Super Mario Bros 2: If the player takes the shortest route possible, the only bosses the player needs to fight are Birdo, Tryclyde, Mask Gate and Wart.
Super Mario Bros 3: This is the last game until Super Mario Galaxy in which all Koopa Troopas are quadrupeds and Lakitus fall off the screen with their clouds still with them if they are defeated. The next game, Super Mario World, is the first game to portray all Koopas as bipeds, which is now their standard look for them, and where Lakitus either leave their cloud behind if killed, or their cloud simply puffs away.
Super Mario World: This is Shigeru Miyamoto's favorite Mario game.
Super Mario Bros. Print World: Print World is ripe with labeling errors. Notably, an image of Princess Peach, Toad, and Luigi is labeled as "Mario & Daisy", and one of two images of Roy Koopa misnames him as "Ray Koopa" while the other uses the correct name for him.
Super Mario Kart: In the Japanese version of Super Mario Kart, every character has a winning animation that involves a bottle of champagne.
Yoshi's Cookie: In the NES and Game Boy versions, there was a cutscene at the title screen where Mario would walk onto a screen with a jar of cookies. He would then try to open it, to no avail. He then gets an idea and walks off the screen. Yoshi comes up soon afterward and eats the jar whole. Mario then reappears with a hammer and begins chasing Yoshi off the screen. Later, he returns back on screen holding the cookie jar, which was empty to begin with. This, however, bears no influence on the game itself. This intro was made for the SNES prototype of the game, but was taken out for final release.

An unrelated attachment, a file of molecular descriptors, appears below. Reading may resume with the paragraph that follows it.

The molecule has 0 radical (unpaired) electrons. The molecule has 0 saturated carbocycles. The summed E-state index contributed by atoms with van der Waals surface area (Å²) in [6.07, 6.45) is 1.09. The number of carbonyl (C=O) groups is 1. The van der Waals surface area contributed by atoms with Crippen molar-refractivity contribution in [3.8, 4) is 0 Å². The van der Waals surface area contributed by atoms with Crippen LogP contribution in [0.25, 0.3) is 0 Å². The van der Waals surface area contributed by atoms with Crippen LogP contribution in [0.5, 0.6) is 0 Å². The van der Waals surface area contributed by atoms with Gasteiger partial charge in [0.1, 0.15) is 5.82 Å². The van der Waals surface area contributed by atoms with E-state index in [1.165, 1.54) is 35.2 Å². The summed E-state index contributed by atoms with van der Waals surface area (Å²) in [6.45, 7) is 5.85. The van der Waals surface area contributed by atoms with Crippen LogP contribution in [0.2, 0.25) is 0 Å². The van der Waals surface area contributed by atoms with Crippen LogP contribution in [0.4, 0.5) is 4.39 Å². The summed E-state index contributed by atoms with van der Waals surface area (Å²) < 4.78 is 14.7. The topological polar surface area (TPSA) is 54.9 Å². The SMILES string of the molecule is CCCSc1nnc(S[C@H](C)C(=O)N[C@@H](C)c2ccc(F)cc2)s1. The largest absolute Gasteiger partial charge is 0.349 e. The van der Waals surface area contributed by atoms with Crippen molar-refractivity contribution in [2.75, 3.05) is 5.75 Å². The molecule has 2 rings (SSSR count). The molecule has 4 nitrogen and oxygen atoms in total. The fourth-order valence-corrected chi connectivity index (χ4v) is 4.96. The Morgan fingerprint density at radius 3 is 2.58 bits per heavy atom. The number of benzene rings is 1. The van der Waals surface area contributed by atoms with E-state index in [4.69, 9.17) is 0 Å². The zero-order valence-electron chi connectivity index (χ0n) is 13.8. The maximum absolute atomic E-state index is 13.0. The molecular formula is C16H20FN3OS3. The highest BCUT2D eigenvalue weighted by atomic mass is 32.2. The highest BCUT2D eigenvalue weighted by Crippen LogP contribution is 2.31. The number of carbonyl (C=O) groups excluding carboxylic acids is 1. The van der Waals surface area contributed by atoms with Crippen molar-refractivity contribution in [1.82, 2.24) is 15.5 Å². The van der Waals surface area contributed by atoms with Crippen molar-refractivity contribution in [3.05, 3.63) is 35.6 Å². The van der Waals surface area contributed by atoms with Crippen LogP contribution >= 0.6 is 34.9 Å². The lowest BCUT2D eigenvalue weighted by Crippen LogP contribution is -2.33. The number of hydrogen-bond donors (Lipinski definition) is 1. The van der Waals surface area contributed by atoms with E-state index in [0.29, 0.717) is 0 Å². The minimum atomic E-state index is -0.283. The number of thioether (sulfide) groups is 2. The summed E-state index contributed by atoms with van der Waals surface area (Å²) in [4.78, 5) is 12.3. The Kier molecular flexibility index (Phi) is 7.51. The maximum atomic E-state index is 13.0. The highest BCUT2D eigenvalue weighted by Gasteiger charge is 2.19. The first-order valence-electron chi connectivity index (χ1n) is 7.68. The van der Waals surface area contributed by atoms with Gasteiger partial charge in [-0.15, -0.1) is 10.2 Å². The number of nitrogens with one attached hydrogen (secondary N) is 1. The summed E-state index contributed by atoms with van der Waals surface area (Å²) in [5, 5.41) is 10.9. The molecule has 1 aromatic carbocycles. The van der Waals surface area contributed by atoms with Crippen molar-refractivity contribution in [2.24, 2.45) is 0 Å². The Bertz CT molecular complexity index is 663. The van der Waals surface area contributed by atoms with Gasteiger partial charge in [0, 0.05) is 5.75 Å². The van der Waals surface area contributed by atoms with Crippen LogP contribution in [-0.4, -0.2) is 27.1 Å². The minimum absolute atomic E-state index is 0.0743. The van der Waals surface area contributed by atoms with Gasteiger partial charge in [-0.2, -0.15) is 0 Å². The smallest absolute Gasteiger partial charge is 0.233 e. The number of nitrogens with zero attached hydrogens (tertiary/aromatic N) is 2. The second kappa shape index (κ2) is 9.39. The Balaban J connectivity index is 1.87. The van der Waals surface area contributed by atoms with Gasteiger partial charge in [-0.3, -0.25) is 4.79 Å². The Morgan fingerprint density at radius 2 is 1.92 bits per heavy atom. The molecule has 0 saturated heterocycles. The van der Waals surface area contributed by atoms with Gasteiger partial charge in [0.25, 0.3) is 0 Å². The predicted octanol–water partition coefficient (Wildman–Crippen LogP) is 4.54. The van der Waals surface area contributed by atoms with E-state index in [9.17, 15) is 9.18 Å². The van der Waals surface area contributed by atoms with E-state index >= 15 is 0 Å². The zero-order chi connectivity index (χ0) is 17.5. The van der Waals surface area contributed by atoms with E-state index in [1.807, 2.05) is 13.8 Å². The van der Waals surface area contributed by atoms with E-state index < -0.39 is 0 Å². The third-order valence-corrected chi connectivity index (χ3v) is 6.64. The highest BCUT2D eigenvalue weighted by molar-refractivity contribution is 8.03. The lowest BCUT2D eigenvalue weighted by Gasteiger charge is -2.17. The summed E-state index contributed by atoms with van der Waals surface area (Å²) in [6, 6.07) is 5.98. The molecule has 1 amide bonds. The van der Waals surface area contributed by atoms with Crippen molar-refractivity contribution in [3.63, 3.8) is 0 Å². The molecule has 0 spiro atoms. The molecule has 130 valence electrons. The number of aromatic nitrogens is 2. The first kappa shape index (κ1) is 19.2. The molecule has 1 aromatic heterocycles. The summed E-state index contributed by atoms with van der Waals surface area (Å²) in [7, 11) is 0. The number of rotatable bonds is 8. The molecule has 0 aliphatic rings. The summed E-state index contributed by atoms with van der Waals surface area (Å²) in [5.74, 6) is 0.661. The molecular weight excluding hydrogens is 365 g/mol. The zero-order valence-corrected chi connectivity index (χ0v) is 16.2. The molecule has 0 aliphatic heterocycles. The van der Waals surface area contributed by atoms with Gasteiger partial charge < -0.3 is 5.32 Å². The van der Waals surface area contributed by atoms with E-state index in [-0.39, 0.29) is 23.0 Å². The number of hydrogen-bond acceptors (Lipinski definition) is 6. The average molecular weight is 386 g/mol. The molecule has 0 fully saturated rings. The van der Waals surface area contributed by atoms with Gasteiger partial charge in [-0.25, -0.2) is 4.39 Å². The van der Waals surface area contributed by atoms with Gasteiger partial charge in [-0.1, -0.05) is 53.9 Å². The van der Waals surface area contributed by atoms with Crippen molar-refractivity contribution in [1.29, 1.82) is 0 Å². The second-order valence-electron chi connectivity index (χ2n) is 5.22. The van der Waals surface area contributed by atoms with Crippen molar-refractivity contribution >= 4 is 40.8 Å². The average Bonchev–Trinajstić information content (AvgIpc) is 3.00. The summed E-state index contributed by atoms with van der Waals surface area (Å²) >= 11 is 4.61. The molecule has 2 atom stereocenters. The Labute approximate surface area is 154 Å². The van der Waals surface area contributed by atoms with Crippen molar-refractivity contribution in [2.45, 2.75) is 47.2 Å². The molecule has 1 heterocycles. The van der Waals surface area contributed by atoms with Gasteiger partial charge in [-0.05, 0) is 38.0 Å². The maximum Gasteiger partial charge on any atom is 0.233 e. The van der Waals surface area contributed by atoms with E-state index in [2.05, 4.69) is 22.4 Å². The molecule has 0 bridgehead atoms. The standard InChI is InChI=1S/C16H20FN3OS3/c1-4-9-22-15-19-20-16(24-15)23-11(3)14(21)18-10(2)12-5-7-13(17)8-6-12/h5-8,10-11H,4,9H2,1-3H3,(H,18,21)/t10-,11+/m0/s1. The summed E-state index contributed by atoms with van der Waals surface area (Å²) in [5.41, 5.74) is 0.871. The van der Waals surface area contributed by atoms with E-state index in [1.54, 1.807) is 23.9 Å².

Mario is Missing!: Luigi's sprite in the PC version started the internet meme, Weegee.
Mario & Wario: The bucket Mario wore on his head is a trophy in Super Smash Bros. Melee. It mentions that "the bucket's M looks like a W when turned upside down".
Super Mario Land 3: Wario Land: The manual states that the Select button is "Not used." However, the player can enter a cheat mode by pressing that button sixteen times on the pause screen. Holding down the A Button and B Button button simultaneously will allow them to alter the numbers on the status bar as well as power up Wario.
Wario's Woods: The SNES instruction booklet uses Birdo's Japanese name, Catherine.
Mario's Early Years! Fun with Numbers: All of the characters that pop up when the player answers correctly have relatively the same voice.